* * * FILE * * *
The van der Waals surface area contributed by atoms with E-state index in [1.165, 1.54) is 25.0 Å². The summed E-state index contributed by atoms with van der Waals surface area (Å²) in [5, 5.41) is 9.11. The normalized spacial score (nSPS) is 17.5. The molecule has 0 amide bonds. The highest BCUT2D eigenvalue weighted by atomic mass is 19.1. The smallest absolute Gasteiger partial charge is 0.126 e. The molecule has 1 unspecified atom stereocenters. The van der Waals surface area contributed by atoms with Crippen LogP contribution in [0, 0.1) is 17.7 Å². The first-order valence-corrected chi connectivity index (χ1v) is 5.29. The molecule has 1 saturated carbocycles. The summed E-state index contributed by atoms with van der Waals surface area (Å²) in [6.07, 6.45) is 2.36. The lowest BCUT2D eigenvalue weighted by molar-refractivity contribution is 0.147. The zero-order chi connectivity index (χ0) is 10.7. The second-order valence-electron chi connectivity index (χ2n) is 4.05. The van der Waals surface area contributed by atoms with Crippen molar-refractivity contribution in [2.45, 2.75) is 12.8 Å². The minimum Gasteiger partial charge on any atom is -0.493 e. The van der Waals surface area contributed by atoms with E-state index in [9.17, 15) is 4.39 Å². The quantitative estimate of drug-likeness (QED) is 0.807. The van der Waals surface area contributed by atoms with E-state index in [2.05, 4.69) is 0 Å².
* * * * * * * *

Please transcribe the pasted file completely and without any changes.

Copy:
The van der Waals surface area contributed by atoms with E-state index in [1.165, 1.54) is 25.0 Å². The summed E-state index contributed by atoms with van der Waals surface area (Å²) in [5, 5.41) is 9.11. The normalized spacial score (nSPS) is 17.5. The molecule has 0 amide bonds. The highest BCUT2D eigenvalue weighted by atomic mass is 19.1. The smallest absolute Gasteiger partial charge is 0.126 e. The molecule has 1 unspecified atom stereocenters. The van der Waals surface area contributed by atoms with Crippen LogP contribution in [0, 0.1) is 17.7 Å². The first-order valence-corrected chi connectivity index (χ1v) is 5.29. The molecule has 1 saturated carbocycles. The summed E-state index contributed by atoms with van der Waals surface area (Å²) in [6.07, 6.45) is 2.36. The lowest BCUT2D eigenvalue weighted by molar-refractivity contribution is 0.147. The zero-order chi connectivity index (χ0) is 10.7. The second-order valence-electron chi connectivity index (χ2n) is 4.05. The van der Waals surface area contributed by atoms with Crippen molar-refractivity contribution in [2.45, 2.75) is 12.8 Å². The minimum Gasteiger partial charge on any atom is -0.493 e. The van der Waals surface area contributed by atoms with E-state index in [9.17, 15) is 4.39 Å². The quantitative estimate of drug-likeness (QED) is 0.807. The van der Waals surface area contributed by atoms with E-state index in [2.05, 4.69) is 0 Å².